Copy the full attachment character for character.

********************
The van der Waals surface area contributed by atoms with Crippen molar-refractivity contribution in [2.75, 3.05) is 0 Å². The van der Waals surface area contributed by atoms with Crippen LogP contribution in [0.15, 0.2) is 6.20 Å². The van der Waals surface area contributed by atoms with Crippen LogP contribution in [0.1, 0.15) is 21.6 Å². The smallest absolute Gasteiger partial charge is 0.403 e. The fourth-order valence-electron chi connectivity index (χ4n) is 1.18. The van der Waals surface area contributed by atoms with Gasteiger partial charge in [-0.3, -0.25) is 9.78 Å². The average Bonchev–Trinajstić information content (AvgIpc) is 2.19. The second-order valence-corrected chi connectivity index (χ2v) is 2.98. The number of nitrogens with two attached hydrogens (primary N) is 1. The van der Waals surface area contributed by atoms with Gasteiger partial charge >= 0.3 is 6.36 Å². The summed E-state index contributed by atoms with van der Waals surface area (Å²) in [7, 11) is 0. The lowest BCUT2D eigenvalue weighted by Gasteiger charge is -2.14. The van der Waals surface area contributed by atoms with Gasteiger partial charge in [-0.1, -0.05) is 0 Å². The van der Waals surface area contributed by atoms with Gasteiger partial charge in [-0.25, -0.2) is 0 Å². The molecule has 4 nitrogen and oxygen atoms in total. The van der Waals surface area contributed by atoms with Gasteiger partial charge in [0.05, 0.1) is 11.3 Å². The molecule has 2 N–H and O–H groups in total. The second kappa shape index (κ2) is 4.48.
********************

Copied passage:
The van der Waals surface area contributed by atoms with Crippen molar-refractivity contribution in [2.75, 3.05) is 0 Å². The van der Waals surface area contributed by atoms with Crippen LogP contribution in [0.15, 0.2) is 6.20 Å². The van der Waals surface area contributed by atoms with Crippen LogP contribution in [0.1, 0.15) is 21.6 Å². The smallest absolute Gasteiger partial charge is 0.403 e. The fourth-order valence-electron chi connectivity index (χ4n) is 1.18. The van der Waals surface area contributed by atoms with Gasteiger partial charge in [-0.3, -0.25) is 9.78 Å². The average Bonchev–Trinajstić information content (AvgIpc) is 2.19. The second-order valence-corrected chi connectivity index (χ2v) is 2.98. The number of nitrogens with two attached hydrogens (primary N) is 1. The van der Waals surface area contributed by atoms with Gasteiger partial charge >= 0.3 is 6.36 Å². The summed E-state index contributed by atoms with van der Waals surface area (Å²) in [7, 11) is 0. The lowest BCUT2D eigenvalue weighted by Gasteiger charge is -2.14. The van der Waals surface area contributed by atoms with Gasteiger partial charge in [-0.1, -0.05) is 0 Å². The van der Waals surface area contributed by atoms with Gasteiger partial charge in [-0.25, -0.2) is 0 Å². The molecule has 4 nitrogen and oxygen atoms in total. The van der Waals surface area contributed by atoms with Gasteiger partial charge in [0.05, 0.1) is 11.3 Å². The molecule has 2 N–H and O–H groups in total. The second kappa shape index (κ2) is 4.48.